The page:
IXScotland – An Internet Exchange Point for Scotland
On 27 March, a very successful meeting of around 70 people was held at Heriot Watt University’s Edinburgh Conference Centre to discuss the creation of an Internet Exchange Point (IXP) in Scotland.
An IXP is a set of telecommunications equipment housed in a secure data centre that allows Internet Service Providers to pass traffic to each other without significant cost. The biggest IXP in theUK is LINX (the London Internet Exchange) which is spread over several data centres in the London Docklands area. There are also regional IXPs in Manchester and Leeds.
Currently most internet traffic in Scotland will go to one of the IXPs in England and the vast majority of traffic flows to London. For example, making a connection from Edinburgh University to Aberdeen takes several hops (depending on ISP) and will go all the way to London and back.
The benefit of an IXP in Scotland is that it allows the internet traffic that goes all the way down to London and back to stay in Scotland – this means a better customer experience as this trip causes some delay. Also, with the huge increase in video content (YouTube, iPlayer etc.) the companies that manage and distribute this content tend to store and play out the content from data centres close to the IXPs giving the best response times and minimising network congestion and delay to provide the best possible content quality and customer experience.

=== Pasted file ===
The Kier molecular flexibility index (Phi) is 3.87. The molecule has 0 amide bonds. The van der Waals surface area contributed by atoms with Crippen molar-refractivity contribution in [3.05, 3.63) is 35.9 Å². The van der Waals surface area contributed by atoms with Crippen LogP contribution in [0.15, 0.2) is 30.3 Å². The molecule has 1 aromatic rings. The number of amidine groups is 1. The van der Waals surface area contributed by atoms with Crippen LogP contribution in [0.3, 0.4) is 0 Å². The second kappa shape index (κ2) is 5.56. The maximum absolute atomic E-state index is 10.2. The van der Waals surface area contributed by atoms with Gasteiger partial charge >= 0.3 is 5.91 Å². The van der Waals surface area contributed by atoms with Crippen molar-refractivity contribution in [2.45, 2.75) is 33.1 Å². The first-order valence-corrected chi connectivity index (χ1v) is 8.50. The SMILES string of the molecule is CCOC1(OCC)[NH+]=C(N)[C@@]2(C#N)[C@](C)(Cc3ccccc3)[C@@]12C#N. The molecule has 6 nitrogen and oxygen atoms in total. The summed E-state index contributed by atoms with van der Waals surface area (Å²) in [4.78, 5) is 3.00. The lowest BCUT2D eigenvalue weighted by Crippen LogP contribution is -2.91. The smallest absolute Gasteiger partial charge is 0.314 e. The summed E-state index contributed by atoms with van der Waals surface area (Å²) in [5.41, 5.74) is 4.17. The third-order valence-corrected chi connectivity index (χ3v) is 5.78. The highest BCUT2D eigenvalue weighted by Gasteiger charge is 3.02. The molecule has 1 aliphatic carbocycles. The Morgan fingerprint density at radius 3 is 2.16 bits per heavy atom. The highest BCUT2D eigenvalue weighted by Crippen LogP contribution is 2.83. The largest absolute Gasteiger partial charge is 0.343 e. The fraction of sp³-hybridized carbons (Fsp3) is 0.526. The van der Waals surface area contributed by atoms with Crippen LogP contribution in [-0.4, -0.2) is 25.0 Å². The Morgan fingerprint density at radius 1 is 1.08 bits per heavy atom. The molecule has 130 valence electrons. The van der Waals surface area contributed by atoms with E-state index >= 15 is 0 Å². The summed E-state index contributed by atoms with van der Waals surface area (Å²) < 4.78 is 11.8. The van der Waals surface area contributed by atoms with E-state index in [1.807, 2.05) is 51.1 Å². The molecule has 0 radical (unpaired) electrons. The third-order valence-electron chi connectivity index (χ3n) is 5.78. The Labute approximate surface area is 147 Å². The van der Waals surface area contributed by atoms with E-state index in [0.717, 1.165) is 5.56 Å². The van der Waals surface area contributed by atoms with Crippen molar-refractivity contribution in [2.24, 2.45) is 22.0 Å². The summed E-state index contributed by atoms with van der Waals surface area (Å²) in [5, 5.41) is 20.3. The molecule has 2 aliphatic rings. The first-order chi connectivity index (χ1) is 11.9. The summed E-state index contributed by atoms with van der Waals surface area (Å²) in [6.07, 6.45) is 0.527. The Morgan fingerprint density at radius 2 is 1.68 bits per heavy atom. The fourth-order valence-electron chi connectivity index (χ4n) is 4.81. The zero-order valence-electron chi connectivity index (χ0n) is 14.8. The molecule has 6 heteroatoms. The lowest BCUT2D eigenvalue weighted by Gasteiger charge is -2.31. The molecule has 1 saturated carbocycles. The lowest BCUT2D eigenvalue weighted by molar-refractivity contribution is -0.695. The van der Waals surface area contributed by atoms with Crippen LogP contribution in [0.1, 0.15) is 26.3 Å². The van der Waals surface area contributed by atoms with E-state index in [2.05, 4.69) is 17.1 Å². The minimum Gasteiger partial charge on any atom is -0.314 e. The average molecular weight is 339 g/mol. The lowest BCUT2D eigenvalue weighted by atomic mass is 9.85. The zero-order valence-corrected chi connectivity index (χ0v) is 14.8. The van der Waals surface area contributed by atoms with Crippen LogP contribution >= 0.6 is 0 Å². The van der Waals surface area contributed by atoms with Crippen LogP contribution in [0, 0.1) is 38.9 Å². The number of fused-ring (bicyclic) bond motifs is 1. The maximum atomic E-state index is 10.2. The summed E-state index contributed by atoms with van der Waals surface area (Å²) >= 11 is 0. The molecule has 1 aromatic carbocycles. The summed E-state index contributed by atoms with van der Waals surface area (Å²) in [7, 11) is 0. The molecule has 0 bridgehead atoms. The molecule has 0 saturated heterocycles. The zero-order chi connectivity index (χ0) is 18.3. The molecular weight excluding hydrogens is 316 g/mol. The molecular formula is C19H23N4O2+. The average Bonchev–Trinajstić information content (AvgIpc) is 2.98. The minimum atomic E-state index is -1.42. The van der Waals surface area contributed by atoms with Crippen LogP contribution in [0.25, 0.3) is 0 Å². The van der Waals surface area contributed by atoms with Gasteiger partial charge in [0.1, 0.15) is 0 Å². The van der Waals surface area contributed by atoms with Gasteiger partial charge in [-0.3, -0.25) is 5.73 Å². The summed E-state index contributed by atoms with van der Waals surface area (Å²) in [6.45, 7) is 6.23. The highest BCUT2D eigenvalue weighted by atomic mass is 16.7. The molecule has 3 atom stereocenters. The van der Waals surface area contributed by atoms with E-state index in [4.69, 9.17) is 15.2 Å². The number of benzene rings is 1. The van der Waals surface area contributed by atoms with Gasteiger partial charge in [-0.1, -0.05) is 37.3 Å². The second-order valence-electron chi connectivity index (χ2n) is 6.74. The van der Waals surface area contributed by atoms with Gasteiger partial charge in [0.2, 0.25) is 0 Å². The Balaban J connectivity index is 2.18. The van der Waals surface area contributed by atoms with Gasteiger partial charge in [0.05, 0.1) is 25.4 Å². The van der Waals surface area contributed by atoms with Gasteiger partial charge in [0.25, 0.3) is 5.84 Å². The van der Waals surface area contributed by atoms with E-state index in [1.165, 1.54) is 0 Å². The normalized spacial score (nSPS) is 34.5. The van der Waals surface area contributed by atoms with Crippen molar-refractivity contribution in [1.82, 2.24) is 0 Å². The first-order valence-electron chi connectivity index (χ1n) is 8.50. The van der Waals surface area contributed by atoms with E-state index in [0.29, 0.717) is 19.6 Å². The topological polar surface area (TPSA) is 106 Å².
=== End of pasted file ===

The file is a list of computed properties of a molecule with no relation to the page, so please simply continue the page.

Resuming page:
I had looked at several options for setting up an IXP and talked with the Internet Society, EuroIX and Leeds Internet Exchange about what was involved in setting up an exchange. When talking with LINX I learned a lot about how a not-for-profit, and member run, IXP works and also became aware of their UK peering initiative. LINX are keen to reduce the reliance on London as the centre for all UK traffic and are actively looking at setting up other discrete IXPs across the UK.
This allowed us in the Scottish Government to work with LINX to accelerate this initiative in Scotland by supporting and co-ordinating the Scottish end of the partnership and supporting an initial public meeting.
The meeting explained what IXScotland could do, helped LINX members and others understand what facilities exist in Scotland and gauged everyone’s appetite to set-up an IXP. All the details of that meeting including video clips and presentations are available online at the Scotland’s Digital Dialogue web site.
A follow up meeting has already been scheduled with the main intention of existing and new members agreeing to connect to IXScotland. After all, an IXP will not work with no members (ISPs and content providers) connected! If we can follow up on the enthusiasm and energy of the first meeting we should be well on our way to having the first Internet Exchange in Scotland.